EPA Region 3
Topic: Green Jobs for the Future
Size: : 6055k
Date: August 8, 2011
Bonnie Lomax: In these tough economic times, there's been a lot of discussion, and sometimes confusion, about green jobs. EPA has a number of resources that support workforce development and green jobs.
Hello, I'm Bonnie Lomax of EPA's Mid-Atlantic Region and welcome to Environment Matters, our series of environmental podcasts. Our guests today are EPA Mid-Atlantic's Green Jobs Coordinator, Dave Byro, and John Mello of Baltimore's Civic Works. Welcome.
David Byro: Hi, Bonnie - Thanks for having me here.
Bonnie Lomax: So, Dave, how is EPA supporting the creation of new green jobs?
David Byro: Unlike the U.S. Department of Labor, EPA's core mission of protecting health and the environment does not include job creation. However, as former EPA Administrator Lisa Jackson stated at the 2011 National Good Jobs Green Jobs Conference, “environmental protection and economic growth can –and do- go hand in hand.” In other words environmental protection, both within EPA and out, relies on a trained workforce. Greening the workforce demonstrates EPA's commitment to environmental stewardship and a sustainable economy.
Bonnie Lomax: So, how would you define a green job?
David Byro: Well, according to the U.S. Department of Labor, green jobs produce goods or services that benefit the environment. Also, these are jobs where worker's duties involve making their production processes more environmentally friendly. This definition was considered by many federal partners including the EPA and comes down to three critical elements:
- the first is improving the environment;
- then, conserving resources; and finally,
- making the production of goods more environmentally friendly.
Bonnie Lomax: How does EPA support greening the workforce?
David Byro: All of EPA's regulatory programs provide guidance documents that train practitioners to use the best environmental management practices. Some of our regulations, such as lead paint and asbestos rules, require workers to be certified in safe handling of these hazardous substances.
Bonnie Lomax: Has EPA provided any funding to support a green workforce?
David Byro: Yes! Recently EPA's Brownfields program awarded more than $6.2 million in national environmental workforce development and job training grants to 21 grantees to recruit, train, and place unemployed residents who live in contaminated areas. These job training grants are not just helping to create good safe jobs for the workers - - they are helping to create green jobs that protect the health of local families and residents and prepare communities for continued economic growth.
Bonnie Lomax: That sounds like a win-win situation for both workers and the environment.
David Byro: Exactly! Since 1998, EPA has awarded more than $35 million in Brownfields job training grants. With that funding, more than 6,600 people have been trained and more than 4,400 have full time jobs in the environmental field. These training grants help communities build a green workforce and create sustainable jobs. They also help provide unemployed people with the necessary skills to secure full time, sustainable jobs that help to clean up toxic chemicals in our communities, advance clean energy projects and support environmental initiatives.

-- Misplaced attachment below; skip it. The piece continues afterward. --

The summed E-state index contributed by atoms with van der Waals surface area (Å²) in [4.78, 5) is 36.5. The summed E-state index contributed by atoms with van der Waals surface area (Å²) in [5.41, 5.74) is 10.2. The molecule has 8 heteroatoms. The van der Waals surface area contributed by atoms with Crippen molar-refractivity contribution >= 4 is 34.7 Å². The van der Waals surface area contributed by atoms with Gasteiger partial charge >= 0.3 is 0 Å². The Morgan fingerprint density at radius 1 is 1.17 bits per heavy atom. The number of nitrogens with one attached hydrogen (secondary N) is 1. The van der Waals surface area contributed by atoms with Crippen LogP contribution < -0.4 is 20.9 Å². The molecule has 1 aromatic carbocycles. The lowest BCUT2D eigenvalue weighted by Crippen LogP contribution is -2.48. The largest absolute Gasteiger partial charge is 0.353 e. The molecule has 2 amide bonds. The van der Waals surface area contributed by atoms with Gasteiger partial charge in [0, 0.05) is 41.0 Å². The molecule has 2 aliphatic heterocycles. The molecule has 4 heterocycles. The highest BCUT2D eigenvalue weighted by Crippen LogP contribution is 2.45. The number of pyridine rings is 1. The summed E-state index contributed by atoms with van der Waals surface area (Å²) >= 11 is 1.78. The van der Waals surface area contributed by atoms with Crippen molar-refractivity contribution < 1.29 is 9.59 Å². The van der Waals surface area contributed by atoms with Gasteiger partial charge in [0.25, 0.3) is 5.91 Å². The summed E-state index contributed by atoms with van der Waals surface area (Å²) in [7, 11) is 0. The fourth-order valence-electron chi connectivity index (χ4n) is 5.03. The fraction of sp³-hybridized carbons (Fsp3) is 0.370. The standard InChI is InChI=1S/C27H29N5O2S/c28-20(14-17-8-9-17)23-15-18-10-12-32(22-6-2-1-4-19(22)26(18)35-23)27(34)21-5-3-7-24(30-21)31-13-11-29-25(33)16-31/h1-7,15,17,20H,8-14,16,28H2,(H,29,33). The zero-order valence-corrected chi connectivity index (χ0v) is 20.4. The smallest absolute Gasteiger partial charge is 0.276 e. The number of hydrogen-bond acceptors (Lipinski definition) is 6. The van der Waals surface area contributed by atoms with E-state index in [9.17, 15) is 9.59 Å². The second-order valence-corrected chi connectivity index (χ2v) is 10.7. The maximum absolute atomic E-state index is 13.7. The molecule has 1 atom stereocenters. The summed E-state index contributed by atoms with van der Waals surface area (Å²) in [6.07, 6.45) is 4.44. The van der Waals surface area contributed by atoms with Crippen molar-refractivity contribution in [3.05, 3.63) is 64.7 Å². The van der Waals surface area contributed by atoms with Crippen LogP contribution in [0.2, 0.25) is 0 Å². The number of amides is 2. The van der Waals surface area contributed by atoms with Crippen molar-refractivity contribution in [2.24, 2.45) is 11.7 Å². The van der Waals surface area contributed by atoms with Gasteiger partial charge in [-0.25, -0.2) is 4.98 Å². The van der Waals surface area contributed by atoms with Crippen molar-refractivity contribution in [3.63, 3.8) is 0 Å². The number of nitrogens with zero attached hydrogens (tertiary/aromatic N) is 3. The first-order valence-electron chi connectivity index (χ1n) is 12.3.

Bonnie Lomax: One city that has benefitted from EPA's Brownfields job training grants is Baltimore. We asked John Mello, Green Projects Director for Civic Works, about that city's experience.
John Mello: Civic Works is a non-profit in Baltimore City that has the broad mission of transforming Baltimore in a positive way by providing skills development. And one of the ways we've done that is through green jobs training and placement. We started our work in green jobs training about a decade ago as a direct result of EPA's Brownfields job grants funds. What we've learned since then is that regardless of how you talk about these jobs—jobs that contribute to environmental sustainability and pay a living wage—have the power to transform people and to transform communities. We've seen that here in Baltimore. So for us, our trainees and our graduates, that's what the EPA job training initiative is really all about.
Bonnie Lomax: That's very impressive, John. Thank you. Dave, do you have any other examples?
David Byro: One is EPA's Small Business Innovation Research Program. It funds small business environmental technology research. Successful entrepreneurs can create new green jobs in further research, manufacturing and environmental services. We also work with other federal agencies, industry, and non-profits. One example is our partnership with the Department of Labor to green the curriculum at their vocational Job Corps centers. Another is with the wastewater and drinking water industry. EPA is working with national water associations to train the next generation of plant operators needed to replace a workforce that is retiring at a high rate. Finally, EPA supports the National Good Jobs, Green Jobs Conference. This conference is put on by the nonprofit group, Blue Green Alliance. It brings together diverse groups of stakeholders including environment, labor, industry, business, and government to network and discuss solutions for a green economy that creates good jobs. Philadelphia will host the Eastern Good Jobs, Green Jobs Regional Conference on April 3 & 4 in the year 2012. For more on the conference, go to http://www.greenjobsconference.org/.
Bonnie Lomax: Thank you, Dave, for being our guest today and for providing insight on this very important topic. And to our listeners, thank you. For more information on green jobs, please visit http://www.epa.gov and type green jobs in the search box.